Next up: Notre Dame plays Maryland in what is technically an Irish home game at FedEx Field in Landover, Md. The Terrapins, in their first year under coach Randy Edsall, are an abysmal 2-7 this season, and just 1-5 in ACC play. They also have a way with uniforms.

Notre Dame helmet stickers: Week 10

November, 6, 2011
WINSTON-SALEM, N.C. -- It's time to honor those who played the biggest roles in Notre Dame's 24-17 win over Wake Forest.

Jonas Gray: The senior had 92 yards on 19 carries with a touchdown, scoring in his sixth straight game and for the ninth time during that stretch. Keep in mind, folks, that he had zero career touchdowns before Week 4 at Pitt. Gray's 1-yard scoring plunge in the third tied the game and his 1-yard plunge from the Wake Forest 44 in the fourth sealed the game.

Cierre Wood: Wood finished with 87 yards on just 14 carries, throwing in a couple of nice jukes along the way. The junior had several big carries to start the Irish's final drive, ultimately leading them to victory.

Harrison Smith: A game-high 11 tackles. A huge forced fumble on second-and-goal for Wake Forest in a seven-point game. And a huge backfield tackle for a loss of 4 yards on another second-and-goal play. Smith was everywhere, leading the banged-up defense throughout the night.

Robert Blanton: Happy Homecoming. The game captain enjoyed his return to North Carolina by notching 10 tackles, including two for loss, and he was a force in stopping the Demon Deacons' passes into the flat.

Stephon Tuitt: Two big tackles for a loss, including a momentum-shifting sack for an 11-yard loss on first goal, earn the freshman this sticker. He was a workhorse on the line all night, as it was once again without Ethan Johnson and even missed fellow rookie Aaron Lynch for portions of the game as well.

Austin Collinsworth: Collinsworth had two kick returns for 67 yards, including a 41-yarder, giving the Irish great field position for their first two scores in a back-and-forth first quarter. He added a nice hit on the Demon Deacons' Lovell Jackson on a third-quarter kickoff return as well.

What we learned about Notre Dame: Week 10

November, 6, 2011
1. Third quarters belong to the Irish: Notre Dame has outscored its opponents in the third quarter this season by a 63-13 count. The Irish scored touchdowns on their first two drives to open the second half Saturday night, propelling them to a 24-17 victory. Seven of those 13 points they surrendered, by the way, came on USC's fumble return for a touchdown two weeks ago.

2. Sudden-change defense is still great: This has gotten lost as Notre Dame has slowly cut down on its turnover plague from early in the season, but the Irish defense sure knows how to respond when its back is against the wall. Following Josh Bush's interception return and the first-and-goal Wake Forest faced shortly afterward, Harrison Smith came up with a huge forced fumble that Gary Gray recovered, turning the momentum as it looked like the Demon Deacons were set to tie the game.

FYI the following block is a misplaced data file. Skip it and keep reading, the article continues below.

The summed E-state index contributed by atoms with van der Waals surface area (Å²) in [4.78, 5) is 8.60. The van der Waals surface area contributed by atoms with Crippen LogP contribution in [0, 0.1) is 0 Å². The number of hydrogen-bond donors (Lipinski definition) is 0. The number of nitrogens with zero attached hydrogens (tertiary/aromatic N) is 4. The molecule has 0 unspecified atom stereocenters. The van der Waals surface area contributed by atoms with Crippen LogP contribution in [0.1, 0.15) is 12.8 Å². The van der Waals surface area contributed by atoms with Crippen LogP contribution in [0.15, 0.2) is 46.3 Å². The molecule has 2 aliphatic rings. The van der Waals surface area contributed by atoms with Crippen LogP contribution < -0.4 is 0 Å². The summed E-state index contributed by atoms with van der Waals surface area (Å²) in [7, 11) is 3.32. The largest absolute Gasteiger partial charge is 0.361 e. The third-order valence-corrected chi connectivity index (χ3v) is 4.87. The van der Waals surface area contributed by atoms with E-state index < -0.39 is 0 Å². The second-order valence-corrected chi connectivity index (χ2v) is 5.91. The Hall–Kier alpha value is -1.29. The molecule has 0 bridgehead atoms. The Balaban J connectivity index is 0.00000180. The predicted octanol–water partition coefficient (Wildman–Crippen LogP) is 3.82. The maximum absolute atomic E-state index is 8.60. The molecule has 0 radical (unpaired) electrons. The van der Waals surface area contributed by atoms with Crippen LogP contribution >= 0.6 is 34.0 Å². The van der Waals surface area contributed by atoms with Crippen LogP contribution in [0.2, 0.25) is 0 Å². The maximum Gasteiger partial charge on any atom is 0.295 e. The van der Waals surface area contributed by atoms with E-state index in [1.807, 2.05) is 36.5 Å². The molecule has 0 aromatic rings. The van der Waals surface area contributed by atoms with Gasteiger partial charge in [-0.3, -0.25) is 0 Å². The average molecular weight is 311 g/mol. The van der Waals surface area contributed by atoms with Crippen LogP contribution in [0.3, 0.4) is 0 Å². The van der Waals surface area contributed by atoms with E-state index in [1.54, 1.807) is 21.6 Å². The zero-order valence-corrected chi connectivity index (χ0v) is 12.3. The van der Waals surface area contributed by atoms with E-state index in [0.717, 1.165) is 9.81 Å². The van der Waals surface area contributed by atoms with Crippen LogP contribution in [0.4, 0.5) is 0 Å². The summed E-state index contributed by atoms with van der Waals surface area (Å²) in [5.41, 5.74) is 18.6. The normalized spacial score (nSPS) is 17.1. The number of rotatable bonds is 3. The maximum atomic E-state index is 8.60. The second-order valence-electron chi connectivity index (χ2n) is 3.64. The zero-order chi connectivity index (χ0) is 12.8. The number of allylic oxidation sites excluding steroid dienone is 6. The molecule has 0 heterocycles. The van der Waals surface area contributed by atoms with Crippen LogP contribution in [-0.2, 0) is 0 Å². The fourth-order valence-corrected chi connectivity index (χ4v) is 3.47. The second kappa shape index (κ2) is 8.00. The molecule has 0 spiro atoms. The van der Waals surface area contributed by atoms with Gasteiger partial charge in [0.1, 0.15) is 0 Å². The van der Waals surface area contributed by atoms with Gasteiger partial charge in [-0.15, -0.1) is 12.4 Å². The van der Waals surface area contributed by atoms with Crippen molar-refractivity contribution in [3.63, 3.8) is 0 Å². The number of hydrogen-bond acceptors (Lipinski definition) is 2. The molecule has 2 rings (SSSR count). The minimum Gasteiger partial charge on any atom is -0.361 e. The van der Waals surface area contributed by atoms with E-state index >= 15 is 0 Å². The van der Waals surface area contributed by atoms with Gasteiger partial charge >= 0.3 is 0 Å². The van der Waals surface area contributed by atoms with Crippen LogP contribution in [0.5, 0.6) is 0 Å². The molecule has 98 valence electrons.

3. Second-half adjustments on D proves vital: The nickel packages used in the third and fourth quarter, which featured safety Jamoris Slaughter in a hybrid-like role, played a big part in slowing down Wake Forest's offense, particularly its short passing game. The Irish defense pitched a shutout over the final 30 minutes after giving up 17 first-half points.

4. D-line doing all it can: Hats off to Stephon Tuitt, who became the linchpin of the line for much of Saturday night. Aaron Lynch was hobbled, and the team was already without ends Ethan Johnson and Kapron Lewis-Moore again. Tuitt, the freshman, had a huge first-and-goal sack for a loss of 11 on Wake Forest's final drive, and he was big against the run as well.

Ankle injuries linger

November, 6, 2011
Linebacker Manti Te'o turned the same ankle that hobbled him in early October. Center Braxston Cave has a mid-foot sprain. And defensive end Aaron Lynch has a lateral sprain.

During his Sunday teleconference, coach Brian Kelly went over the list of bumps and bruises from Notre Dame's 24-17 victory at Wake Forest a day earlier, though it remains to be seen how these injuries will affect the Irish this week as they prepare to face Maryland in Landover, Md.

Te'o left during the Demon Deacons' final drive of the third quarter Saturday before coming back in for the next series and "playing on one leg," Kelly said after the game. Cave left after the first play of the second quarter Saturday, and Kelly was waiting on some more information on the senior.

"But it was a lot better today than it looked sometimes last night," he added.

Lynch, the freshman end, left the game on two separate occasions but sounded like the least likely of the trio to miss any action.

TJ Jones also took a big hit on a 6-yard catch early in the third quarter, forcing him out of the game momentarily. Kelly said doctors wanted to make sure the sophomore receiver had no concussion symptoms before he re-entered.